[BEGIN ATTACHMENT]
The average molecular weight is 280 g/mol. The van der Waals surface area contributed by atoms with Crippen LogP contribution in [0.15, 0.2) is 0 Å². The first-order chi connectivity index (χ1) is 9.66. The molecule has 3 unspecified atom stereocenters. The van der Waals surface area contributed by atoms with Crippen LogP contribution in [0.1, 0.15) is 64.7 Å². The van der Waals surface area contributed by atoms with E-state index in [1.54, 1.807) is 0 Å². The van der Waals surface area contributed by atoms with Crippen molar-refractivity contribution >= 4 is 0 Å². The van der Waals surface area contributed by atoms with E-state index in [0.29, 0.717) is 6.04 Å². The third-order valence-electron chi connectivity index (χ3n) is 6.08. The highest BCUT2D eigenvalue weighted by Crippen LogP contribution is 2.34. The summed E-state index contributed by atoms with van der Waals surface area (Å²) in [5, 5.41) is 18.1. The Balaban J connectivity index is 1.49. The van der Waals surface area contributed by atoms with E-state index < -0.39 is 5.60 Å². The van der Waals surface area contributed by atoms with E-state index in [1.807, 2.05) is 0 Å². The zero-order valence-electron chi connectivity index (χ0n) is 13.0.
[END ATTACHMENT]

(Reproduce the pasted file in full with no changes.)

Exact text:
The average molecular weight is 280 g/mol. The van der Waals surface area contributed by atoms with Crippen LogP contribution in [0.15, 0.2) is 0 Å². The first-order chi connectivity index (χ1) is 9.66. The molecule has 3 unspecified atom stereocenters. The van der Waals surface area contributed by atoms with Crippen LogP contribution in [0.1, 0.15) is 64.7 Å². The van der Waals surface area contributed by atoms with E-state index in [1.54, 1.807) is 0 Å². The van der Waals surface area contributed by atoms with Crippen molar-refractivity contribution >= 4 is 0 Å². The van der Waals surface area contributed by atoms with E-state index in [0.29, 0.717) is 6.04 Å². The third-order valence-electron chi connectivity index (χ3n) is 6.08. The highest BCUT2D eigenvalue weighted by Crippen LogP contribution is 2.34. The summed E-state index contributed by atoms with van der Waals surface area (Å²) in [5, 5.41) is 18.1. The Balaban J connectivity index is 1.49. The van der Waals surface area contributed by atoms with E-state index < -0.39 is 5.60 Å². The van der Waals surface area contributed by atoms with E-state index in [1.807, 2.05) is 0 Å². The zero-order valence-electron chi connectivity index (χ0n) is 13.0.